Source Credit: Abbott, J.C. 2006-2017. OdonataCentral: An online resource for the distribution and identification of Odonata. Available at http://www.odonatacentral.org. (Accessed: September 14, 2017).

Key: blue dots = Dot Map Project; green dots = Accepted records; yellow dots = Pending records.

Related Resources

Copyright © 2017 Walter Sanford. All rights reserved.

Black Swallowtail (Papilio polyxenes)

September 5, 2017

Several Black Swallowtail butterflies (Papilio polyxenes) were spotted on 30 August 20017 during a photowalk along Deephole Point Road at Occoquan Bay National Wildlife Refuge, Prince William County, Virginia USA.

The following individual is a male. All of the Black Swallowtails that I observed seemed to be quite skittish, including this guy. He flew away every time I approached him slowly. I noticed that he returned to nearly the same spot after a lot of fluttering around, so I moved to a position from which I could shoot his photo without moving.

108mm (600mm, 35mm equivalent) | ISO 100 | f/8 | 1/800s | -3 ev

Exposure Compensation

Exposure compensation is your friend when shooting high-contrast subjects like this Black Swallowtail. It is usually possible to pull detail from underexposed shadows. On the other hand, detail is lost when the highlights are “blown out.” What’s the solution? Expose for the shadows and use exposure compensation to capture detail in the highlights.

Related Resource: The exposure triangle and exposure compensation

Copyright © 2017 Walter Sanford. All rights reserved.

Big Bluet damselfly (mating pairs)

September 3, 2017

Hundreds, if not thousands, of Big Bluet damselflies (Enallagma durum) were spotted on 30 August 2017 during a photowalk along Deephole Point Road at Occoquan Bay National Wildlife Refuge, Prince William County, Virginia USA.

A mating pair of Big Bluet was spotted “in heart.” The male is on the upper-right; the female on the lower-left.

30 AUG 2017 | OBNWR | Big Bluet (mating pair, “in heart“)

Big Bluet females are polymorphic, including a blue morph and brown morph. The female in this mating pair is a blue andromorph.

30 AUG 2017 | OBNWR | Big Bluet (mating pair, “in heart“)

I photographed the following male because he was perching at the right height for me to take the shot while standing. I took one photo before he flew to another perch, closer to the ground.

30 AUG 2017 | OBNWR | Big Bluet (male)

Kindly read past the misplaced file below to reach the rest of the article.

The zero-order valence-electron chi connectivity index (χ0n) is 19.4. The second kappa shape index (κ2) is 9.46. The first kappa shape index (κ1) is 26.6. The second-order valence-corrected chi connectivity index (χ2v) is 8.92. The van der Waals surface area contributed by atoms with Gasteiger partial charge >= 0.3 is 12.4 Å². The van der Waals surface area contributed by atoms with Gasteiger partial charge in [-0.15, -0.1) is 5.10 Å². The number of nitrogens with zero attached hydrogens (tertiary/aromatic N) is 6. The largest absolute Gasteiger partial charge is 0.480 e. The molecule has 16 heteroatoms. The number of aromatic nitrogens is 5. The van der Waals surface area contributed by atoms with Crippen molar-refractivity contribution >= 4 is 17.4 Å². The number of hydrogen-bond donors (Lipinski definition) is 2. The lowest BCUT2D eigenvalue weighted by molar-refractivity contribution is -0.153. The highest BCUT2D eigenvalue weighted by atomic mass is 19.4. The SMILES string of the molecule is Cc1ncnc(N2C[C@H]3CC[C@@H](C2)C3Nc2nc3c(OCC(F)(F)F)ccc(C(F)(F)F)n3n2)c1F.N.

As it turns out, the single male led me to another mating pair of Big Bluet that I hadn’t noticed!

30 AUG 2017 | OBNWR | Big Bluet (mating pair, “in heart“)

The female in the preceding mating pair is a brown heteromorph. Color is a highly variable field marker, and describing color is subjective. In my experience, the heteromorph female Big Bluets native to Northern Virginia are light tan to light olive drab in color.

Copyright © 2017 Walter Sanford. All rights reserved.

Before and After

August 24, 2017

On Saturday, 25 January 2014, I had the honor of co-presenting a program called “Flying Dragons” with Kevin Munroe, former Park Manager, Huntley Meadows Park. Kevin invited me to talk about how to make the transition from a beginner- to intermediate/advanced-intermediate dragonfly hunter. I prepared a photoblog post related to my part of the program, called “Five steps to the next level of dragonfly spotting.” Step 1 is as follows.

Step 1. Be aware the same species of dragonfly may appear differently depending upon gender, age, and natural variation. Some species display sexual dimorphism; in contrast, both genders look virtually identical for some species. Finally, females of some species display polymorphism (also known as polychromatism).

Male Needham’s Skimmer dragonflies (Libellula needhami) look different depending upon age, as shown by the “Before” and “After” photos (below). Further, immature male Needham’s Skimmers look similar to immature/mature females of the same species. Although this might be confusing for a beginner dragonfly hunter, with patience and persistence everything falls into place relatively quickly.

Before

Male Needham’s Skimmers were photographed during photowalks at Painted Turtle Pond, Occoquan Bay National Wildlife Refuge, Prince William County, Virginia USA in late-June and again in late-July. Notice the dramatic difference in appearance of the same species of dragonfly.

After

Copyright © 2017 Walter Sanford. All rights reserved.